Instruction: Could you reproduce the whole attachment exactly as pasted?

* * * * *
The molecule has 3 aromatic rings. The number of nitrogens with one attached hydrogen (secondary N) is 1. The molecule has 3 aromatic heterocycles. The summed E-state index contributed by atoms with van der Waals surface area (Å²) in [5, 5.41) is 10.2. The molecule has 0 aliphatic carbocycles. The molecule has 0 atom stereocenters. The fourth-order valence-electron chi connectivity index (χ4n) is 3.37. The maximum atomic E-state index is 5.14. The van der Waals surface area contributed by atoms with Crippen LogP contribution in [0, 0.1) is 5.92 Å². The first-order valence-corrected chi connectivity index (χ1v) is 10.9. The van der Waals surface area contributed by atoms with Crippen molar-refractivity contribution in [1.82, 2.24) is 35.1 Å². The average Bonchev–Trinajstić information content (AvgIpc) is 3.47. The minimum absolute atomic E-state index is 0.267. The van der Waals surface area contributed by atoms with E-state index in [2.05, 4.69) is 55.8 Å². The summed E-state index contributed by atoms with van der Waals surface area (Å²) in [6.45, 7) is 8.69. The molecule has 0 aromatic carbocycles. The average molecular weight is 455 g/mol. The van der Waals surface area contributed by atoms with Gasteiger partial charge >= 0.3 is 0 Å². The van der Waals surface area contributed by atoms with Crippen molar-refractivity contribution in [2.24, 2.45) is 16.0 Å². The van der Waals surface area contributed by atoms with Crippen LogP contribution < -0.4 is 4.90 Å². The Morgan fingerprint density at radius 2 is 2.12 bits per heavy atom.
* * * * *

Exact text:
The molecule has 3 aromatic rings. The number of nitrogens with one attached hydrogen (secondary N) is 1. The molecule has 3 aromatic heterocycles. The summed E-state index contributed by atoms with van der Waals surface area (Å²) in [5, 5.41) is 10.2. The molecule has 0 aliphatic carbocycles. The molecule has 0 atom stereocenters. The fourth-order valence-electron chi connectivity index (χ4n) is 3.37. The maximum atomic E-state index is 5.14. The van der Waals surface area contributed by atoms with Crippen LogP contribution in [0, 0.1) is 5.92 Å². The first-order valence-corrected chi connectivity index (χ1v) is 10.9. The van der Waals surface area contributed by atoms with Crippen molar-refractivity contribution in [1.82, 2.24) is 35.1 Å². The average Bonchev–Trinajstić information content (AvgIpc) is 3.47. The minimum absolute atomic E-state index is 0.267. The van der Waals surface area contributed by atoms with E-state index in [2.05, 4.69) is 55.8 Å². The summed E-state index contributed by atoms with van der Waals surface area (Å²) in [6.45, 7) is 8.69. The molecule has 0 aromatic carbocycles. The average molecular weight is 455 g/mol. The van der Waals surface area contributed by atoms with Gasteiger partial charge >= 0.3 is 0 Å². The van der Waals surface area contributed by atoms with Crippen molar-refractivity contribution in [2.24, 2.45) is 16.0 Å². The van der Waals surface area contributed by atoms with Crippen LogP contribution < -0.4 is 4.90 Å². The Morgan fingerprint density at radius 2 is 2.12 bits per heavy atom.